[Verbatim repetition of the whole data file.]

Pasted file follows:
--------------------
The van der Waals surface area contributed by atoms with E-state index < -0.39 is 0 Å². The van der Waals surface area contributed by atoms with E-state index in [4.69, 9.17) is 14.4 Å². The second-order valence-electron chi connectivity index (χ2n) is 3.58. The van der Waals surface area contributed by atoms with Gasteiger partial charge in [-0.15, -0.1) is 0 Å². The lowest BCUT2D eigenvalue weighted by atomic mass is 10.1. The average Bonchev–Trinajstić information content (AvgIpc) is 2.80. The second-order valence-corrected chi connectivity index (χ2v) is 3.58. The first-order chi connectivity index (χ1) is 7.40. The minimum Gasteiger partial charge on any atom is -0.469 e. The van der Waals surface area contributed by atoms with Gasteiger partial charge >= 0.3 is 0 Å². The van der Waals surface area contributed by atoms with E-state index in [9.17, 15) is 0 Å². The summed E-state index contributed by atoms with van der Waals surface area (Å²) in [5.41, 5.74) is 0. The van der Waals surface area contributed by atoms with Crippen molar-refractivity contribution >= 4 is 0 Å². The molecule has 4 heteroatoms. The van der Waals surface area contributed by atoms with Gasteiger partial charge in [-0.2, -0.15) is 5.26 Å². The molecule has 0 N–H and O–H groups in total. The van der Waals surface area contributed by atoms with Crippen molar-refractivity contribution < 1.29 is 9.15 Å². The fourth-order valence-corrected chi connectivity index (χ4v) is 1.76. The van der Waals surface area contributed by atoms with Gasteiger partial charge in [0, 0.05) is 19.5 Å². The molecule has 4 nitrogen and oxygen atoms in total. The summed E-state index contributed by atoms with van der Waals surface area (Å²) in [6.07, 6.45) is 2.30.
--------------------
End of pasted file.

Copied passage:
The van der Waals surface area contributed by atoms with E-state index < -0.39 is 0 Å². The van der Waals surface area contributed by atoms with E-state index in [4.69, 9.17) is 14.4 Å². The second-order valence-electron chi connectivity index (χ2n) is 3.58. The van der Waals surface area contributed by atoms with Gasteiger partial charge in [-0.15, -0.1) is 0 Å². The lowest BCUT2D eigenvalue weighted by atomic mass is 10.1. The average Bonchev–Trinajstić information content (AvgIpc) is 2.80. The second-order valence-corrected chi connectivity index (χ2v) is 3.58. The first-order chi connectivity index (χ1) is 7.40. The minimum Gasteiger partial charge on any atom is -0.469 e. The van der Waals surface area contributed by atoms with Gasteiger partial charge >= 0.3 is 0 Å². The van der Waals surface area contributed by atoms with E-state index in [9.17, 15) is 0 Å². The summed E-state index contributed by atoms with van der Waals surface area (Å²) in [5.41, 5.74) is 0. The van der Waals surface area contributed by atoms with Crippen molar-refractivity contribution >= 4 is 0 Å². The molecule has 4 heteroatoms. The van der Waals surface area contributed by atoms with Gasteiger partial charge in [-0.2, -0.15) is 5.26 Å². The molecule has 0 N–H and O–H groups in total. The van der Waals surface area contributed by atoms with Crippen molar-refractivity contribution < 1.29 is 9.15 Å². The fourth-order valence-corrected chi connectivity index (χ4v) is 1.76. The van der Waals surface area contributed by atoms with Gasteiger partial charge in [0, 0.05) is 19.5 Å². The molecule has 4 nitrogen and oxygen atoms in total. The summed E-state index contributed by atoms with van der Waals surface area (Å²) in [6.07, 6.45) is 2.30.